Voting Dilemmas: General Election 2015


Tearing apart the Human Rights Act.

Privatisation of the NHS.

More austerity.

After the no vote in Scotland on 18 September I felt scared. There will be a backlash, I thought. Scotland has risen up and tweaked the whiskers on the imperial British lion. We’re going to get a kicking.

Maybe that’s paranoid but I don’t think it’s entirely unjustified. Already there are murmurs about scrapping the Barnett Formula because it “robs Wales” (divde and rule, anyone?).

And let’s not forget our very own local councils trying to penalise people who signed up to the electoral register by hunting them down for ancient poll tax claims in what must the single most cynical and undemocratic move I’ve seen for many a year. Nicely done.

Now  that sense of dread is only increasing, only now it’s not because of a fear of some sort of scorched earth policy making. It’s because of the realisation that far from being Better Together, we’re still living in the shadow of Westminster decision making.

And what does that mean? 

It means the land under our feet isn’t our own. Literally.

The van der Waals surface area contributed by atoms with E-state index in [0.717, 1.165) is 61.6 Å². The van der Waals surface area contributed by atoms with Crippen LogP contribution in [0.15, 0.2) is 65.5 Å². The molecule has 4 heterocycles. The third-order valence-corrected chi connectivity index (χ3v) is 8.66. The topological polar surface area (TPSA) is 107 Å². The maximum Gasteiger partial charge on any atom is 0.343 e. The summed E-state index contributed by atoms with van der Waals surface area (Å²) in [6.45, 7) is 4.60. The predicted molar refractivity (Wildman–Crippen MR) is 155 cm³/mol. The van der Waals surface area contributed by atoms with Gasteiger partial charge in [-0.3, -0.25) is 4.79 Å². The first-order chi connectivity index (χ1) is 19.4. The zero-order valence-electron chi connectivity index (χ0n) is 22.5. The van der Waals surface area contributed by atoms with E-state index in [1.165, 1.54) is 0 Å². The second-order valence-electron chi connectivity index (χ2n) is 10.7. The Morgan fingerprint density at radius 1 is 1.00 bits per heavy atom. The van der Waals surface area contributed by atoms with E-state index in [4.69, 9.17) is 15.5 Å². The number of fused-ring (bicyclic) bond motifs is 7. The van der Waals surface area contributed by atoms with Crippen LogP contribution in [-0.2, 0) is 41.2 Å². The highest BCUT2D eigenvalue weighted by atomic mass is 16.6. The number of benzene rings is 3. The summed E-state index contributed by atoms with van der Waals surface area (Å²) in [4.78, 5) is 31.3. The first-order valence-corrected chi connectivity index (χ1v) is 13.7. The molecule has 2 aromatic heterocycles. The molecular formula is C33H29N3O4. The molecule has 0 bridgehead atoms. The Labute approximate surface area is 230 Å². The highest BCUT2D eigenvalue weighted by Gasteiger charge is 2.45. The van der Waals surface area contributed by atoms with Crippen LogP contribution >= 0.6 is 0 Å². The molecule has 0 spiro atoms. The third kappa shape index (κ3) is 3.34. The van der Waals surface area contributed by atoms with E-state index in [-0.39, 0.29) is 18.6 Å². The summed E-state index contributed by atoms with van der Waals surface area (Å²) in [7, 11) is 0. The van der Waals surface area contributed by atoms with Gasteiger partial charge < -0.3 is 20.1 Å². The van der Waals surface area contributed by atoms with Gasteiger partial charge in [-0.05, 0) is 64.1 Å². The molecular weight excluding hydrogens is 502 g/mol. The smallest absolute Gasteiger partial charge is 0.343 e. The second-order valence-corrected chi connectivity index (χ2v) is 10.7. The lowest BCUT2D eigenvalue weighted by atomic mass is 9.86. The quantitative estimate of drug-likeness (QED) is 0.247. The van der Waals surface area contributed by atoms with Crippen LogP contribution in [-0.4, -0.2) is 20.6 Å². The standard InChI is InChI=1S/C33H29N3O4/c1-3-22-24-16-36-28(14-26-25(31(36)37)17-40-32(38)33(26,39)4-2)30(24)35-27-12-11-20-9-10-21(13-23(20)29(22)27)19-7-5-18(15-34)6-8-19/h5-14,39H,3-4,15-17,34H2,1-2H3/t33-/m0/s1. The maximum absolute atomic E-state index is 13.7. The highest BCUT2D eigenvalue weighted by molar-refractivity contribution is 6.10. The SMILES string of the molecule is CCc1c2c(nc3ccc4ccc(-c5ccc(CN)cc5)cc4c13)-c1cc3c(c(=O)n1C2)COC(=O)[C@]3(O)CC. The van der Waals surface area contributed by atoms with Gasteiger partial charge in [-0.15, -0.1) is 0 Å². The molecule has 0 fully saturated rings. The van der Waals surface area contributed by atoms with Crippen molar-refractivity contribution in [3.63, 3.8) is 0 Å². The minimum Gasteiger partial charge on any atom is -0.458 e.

At the end of September the UK Government announced that – despite objections from the Scottish Parliament – they were removing householders rights to object to oil and gas drilling and fracking under their homes. Licences are already up for sale and the prime territory is where?

Oh that’s right. Scotland’s central belt. It seems Scotland’s natural resources remain a shiny prize despite our oil allegedly being about to run out.

It makes me feel a little bit sick that decisions are being made for us by people who don’t seem to give a toss about our land or our future. I’m sure if I were still living in the North of England I’d still feel the same.

Frack the desolate North, says Lord Howell
Frack the desolate North, says Lord Howell

George Osborne’s father-in-law considers the North of England to be “desolate” and “derelict” and thus ideal for fracking,  unlike the verdant rolling hills of the conservative voting home counties where fracking might lose them a vote or two.

And there’s the prospect of being back at war, sending air strikes into a country that by screwed up in the first place.


We have a General Election next May and it’s our one chance for people across the UK to select who makes decisions on our behalf. With their #NoMoreRedTories message, many people who form the Yes Alliance are clear about what we need to do here: